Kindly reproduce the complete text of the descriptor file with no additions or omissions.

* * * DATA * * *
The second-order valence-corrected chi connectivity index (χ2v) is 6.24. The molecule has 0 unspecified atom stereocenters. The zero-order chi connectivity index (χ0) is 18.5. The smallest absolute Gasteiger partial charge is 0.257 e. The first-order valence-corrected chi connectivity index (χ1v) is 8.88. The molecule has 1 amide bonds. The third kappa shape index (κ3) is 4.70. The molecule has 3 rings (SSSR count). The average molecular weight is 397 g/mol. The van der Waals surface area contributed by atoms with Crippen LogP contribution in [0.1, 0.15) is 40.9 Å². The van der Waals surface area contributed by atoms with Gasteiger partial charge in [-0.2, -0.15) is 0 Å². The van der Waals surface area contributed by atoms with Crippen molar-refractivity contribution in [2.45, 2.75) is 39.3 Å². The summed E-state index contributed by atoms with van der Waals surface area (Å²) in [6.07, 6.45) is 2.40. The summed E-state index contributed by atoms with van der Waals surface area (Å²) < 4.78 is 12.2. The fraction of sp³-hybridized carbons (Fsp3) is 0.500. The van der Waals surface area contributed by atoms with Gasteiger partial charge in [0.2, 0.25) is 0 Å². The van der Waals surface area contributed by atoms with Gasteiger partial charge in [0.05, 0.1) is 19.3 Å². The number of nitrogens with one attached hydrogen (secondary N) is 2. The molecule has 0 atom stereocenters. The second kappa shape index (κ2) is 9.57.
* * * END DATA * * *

The second-order valence-corrected chi connectivity index (χ2v) is 6.24. The molecule has 0 unspecified atom stereocenters. The zero-order chi connectivity index (χ0) is 18.5. The smallest absolute Gasteiger partial charge is 0.257 e. The first-order valence-corrected chi connectivity index (χ1v) is 8.88. The molecule has 1 amide bonds. The third kappa shape index (κ3) is 4.70. The molecule has 3 rings (SSSR count). The average molecular weight is 397 g/mol. The van der Waals surface area contributed by atoms with Crippen LogP contribution in [0.1, 0.15) is 40.9 Å². The van der Waals surface area contributed by atoms with Gasteiger partial charge in [-0.2, -0.15) is 0 Å². The van der Waals surface area contributed by atoms with Crippen molar-refractivity contribution in [2.45, 2.75) is 39.3 Å². The summed E-state index contributed by atoms with van der Waals surface area (Å²) in [6.07, 6.45) is 2.40. The summed E-state index contributed by atoms with van der Waals surface area (Å²) < 4.78 is 12.2. The fraction of sp³-hybridized carbons (Fsp3) is 0.500. The van der Waals surface area contributed by atoms with Gasteiger partial charge in [0.2, 0.25) is 0 Å². The van der Waals surface area contributed by atoms with Gasteiger partial charge in [0.05, 0.1) is 19.3 Å². The number of nitrogens with one attached hydrogen (secondary N) is 2. The molecule has 0 atom stereocenters. The second kappa shape index (κ2) is 9.57.